So here I am, my husband convinced me to write with him on a blog. And now the first entry I am participating on is a review of the first story of the longest running sci-fi series. A bit intimidating, as I am not much of a writer. But I do love the show, so hopefully the joy that it brings me will come through despite my lack of poetic talent. 1963. I am sure that my lovely husband will go into more detail about the time period, he is fascinated by the history of those Kennedys, so I will not worry about that. Nor will I dwell on any scientific inaccuracies as I am sure he will also mention those. They irritate him so very much. Instead I would like to mention the most intriguing parts of this first story for myself. I feel that the wonderful part of this first story is learning about the characters.

At 76 Totter’s Lane (charming name by the way) we find the TARDIS. Over the many years and countless episodes I have come to think of the TARDIS as a character all on its own. Even Ian exclaims that “it’s alive!” when he and Barbara touch it. The first ride that we witness in the TARDIS seems quite uncomfortable and oddly the TARDIS takes them back in time on the same planet; not to an alien planet or even to the future. I like the TARDIS’s taste, though I may not have gone quite so far back.

We also find a cantankerous old man, the Doctor. He is not likable nor really that relatable. His character is not much of the hero portrayed in his future re-generations.  He is alien and a mystery. This creates the question of identity associated with both his character and name which the Doctor himself  asks in this initial story, “Doctor Who?”

Moving on to not quite as much of a mystery, but a mystery none-the-less, we have the lovable Susan. “I like walking in the dark, it’s mysterious.” I agree, and the fog just makes the imagery all the more lovely. One can identify more with Susan.  She is specifically portrayed as alien in her intelligence and wealth of knowledge, however she is very human in her emotions and sympathy towards others. In fact her hysterics seem to me to be her one annoying quality.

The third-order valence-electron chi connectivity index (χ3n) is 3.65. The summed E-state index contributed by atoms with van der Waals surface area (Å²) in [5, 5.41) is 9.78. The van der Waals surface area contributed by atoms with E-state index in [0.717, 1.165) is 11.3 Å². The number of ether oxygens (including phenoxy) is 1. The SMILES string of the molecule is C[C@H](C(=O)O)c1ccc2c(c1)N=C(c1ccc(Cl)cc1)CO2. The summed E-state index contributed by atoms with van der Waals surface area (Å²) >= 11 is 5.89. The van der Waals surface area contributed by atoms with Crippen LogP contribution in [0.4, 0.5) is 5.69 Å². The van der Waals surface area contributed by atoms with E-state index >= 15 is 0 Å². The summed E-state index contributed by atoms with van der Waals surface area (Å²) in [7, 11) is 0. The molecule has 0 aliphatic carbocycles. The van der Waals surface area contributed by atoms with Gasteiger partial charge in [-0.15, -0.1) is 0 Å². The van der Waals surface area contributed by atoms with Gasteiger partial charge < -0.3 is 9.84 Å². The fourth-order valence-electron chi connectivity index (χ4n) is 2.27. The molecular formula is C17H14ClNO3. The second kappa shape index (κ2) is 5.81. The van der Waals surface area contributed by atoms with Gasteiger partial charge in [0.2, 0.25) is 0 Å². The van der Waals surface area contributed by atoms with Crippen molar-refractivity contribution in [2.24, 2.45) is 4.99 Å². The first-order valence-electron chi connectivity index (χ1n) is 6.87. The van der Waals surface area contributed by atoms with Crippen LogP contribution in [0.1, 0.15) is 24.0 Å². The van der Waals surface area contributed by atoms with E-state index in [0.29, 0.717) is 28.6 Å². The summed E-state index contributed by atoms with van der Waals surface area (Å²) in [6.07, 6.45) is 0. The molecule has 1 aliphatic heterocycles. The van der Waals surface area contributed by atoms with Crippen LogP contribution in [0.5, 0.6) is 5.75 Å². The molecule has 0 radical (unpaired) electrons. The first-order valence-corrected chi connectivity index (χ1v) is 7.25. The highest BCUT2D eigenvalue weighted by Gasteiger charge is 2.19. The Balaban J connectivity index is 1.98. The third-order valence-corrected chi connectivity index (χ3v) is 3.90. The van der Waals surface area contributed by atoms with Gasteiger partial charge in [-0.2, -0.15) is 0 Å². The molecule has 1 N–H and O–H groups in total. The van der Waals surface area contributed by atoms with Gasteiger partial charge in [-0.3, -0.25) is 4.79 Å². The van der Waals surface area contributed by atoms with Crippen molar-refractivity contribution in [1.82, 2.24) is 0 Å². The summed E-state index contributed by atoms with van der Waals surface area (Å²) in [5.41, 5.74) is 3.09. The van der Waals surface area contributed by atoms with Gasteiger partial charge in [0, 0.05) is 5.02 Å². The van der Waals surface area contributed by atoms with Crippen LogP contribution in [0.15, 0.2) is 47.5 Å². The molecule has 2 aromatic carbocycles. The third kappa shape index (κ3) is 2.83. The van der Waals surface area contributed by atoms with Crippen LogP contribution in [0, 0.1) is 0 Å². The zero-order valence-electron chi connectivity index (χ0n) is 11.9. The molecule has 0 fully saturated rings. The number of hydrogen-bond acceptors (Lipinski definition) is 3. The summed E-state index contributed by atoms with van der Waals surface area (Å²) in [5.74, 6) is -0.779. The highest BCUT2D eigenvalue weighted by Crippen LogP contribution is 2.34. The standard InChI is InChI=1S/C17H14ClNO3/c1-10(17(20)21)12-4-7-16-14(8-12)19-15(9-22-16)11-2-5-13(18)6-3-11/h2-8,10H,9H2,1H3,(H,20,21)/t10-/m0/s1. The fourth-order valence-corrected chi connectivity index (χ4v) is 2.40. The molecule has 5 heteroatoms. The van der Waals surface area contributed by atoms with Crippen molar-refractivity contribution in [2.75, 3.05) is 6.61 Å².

Really, I think that most people would relate with Susan, Ian, or Barbara in the early episodes rather than the Doctor. Ian and Barbara act as if they are thrown into a terrifying new way of life. But really, they got themselves into the mess because of their own curiosity  As properly as they attempt to behave, I think that their lovable quality is how humanly flawed and curious they are.

  • Story Grade:  B


Tony’s Take:

I find it all sorts of ironic that a show that gets to play with history is, itself, embedded in such history.  November 22, 1963 was one of America’s darkest days; John F. Kennedy, a man who many saw as a figurehead for civil rights, was assassinated in Dallas.  As a child, his assassination always intrigued me, so now that I am an adult, it’s very cool that history gave me a reason to celebrate an anniversary one day after his death…

Doctor Who hit the airwaves at 5:15:08 pm on November 23, 1963 (according to my sources at Wikipedia; forgive me as I was not there to confirm it), the shock and magic still live on today.

As a person in my 20s, I was not introduced to Doctor Who until the new series was already being broadcast, BUT my first story was a classic story, thanks in part to myself, as I was giving the story to my wife as a Valentine’s Day gift.  Jael was raised on Who… well, more specifically, she was put to sleep by old Doctor Who stories on PBS in Iowa and her uncle was a huge Who-nerd.  Without this crucial bond made as a child, I may never have stumbled across this wonderful show.

OK, enough of my back story, let’s review the Who at hand…

Let me clarify this right off the bat, by no means is this a perfect story, or even a story I would try to show a newbie who is curious about Doctor Who, but that doesn’t detract from it being magical and a sentimental favorite of mine.  I mean, without this first episode, what would we have?  Answer: NOTHING.

The first episode of the story is far and away the best episode of the full “story”, in fact, I view it as a totally separate piece from the other 3 remaining episodes.  “An Unearthly Child” is, after all, the name of the first episode itself, and is nothing more than character introduction and set up for the rest of the ENTIRE SERIES!  You are first thrown into a foggy street of London, at some junkyard on 76 Totter’s Lane.  You aren’t quite sure why, and then you are briskly taken away and  introduced to Coal Hill School.  The first characters you meet are not The Doctor, but Ian, Barbara, and Susan.  In fact, you don’t get to meet this “Doctor” until nearly halfway into the episode… pretty good tease for a show centered on this “Doctor Who” fellow.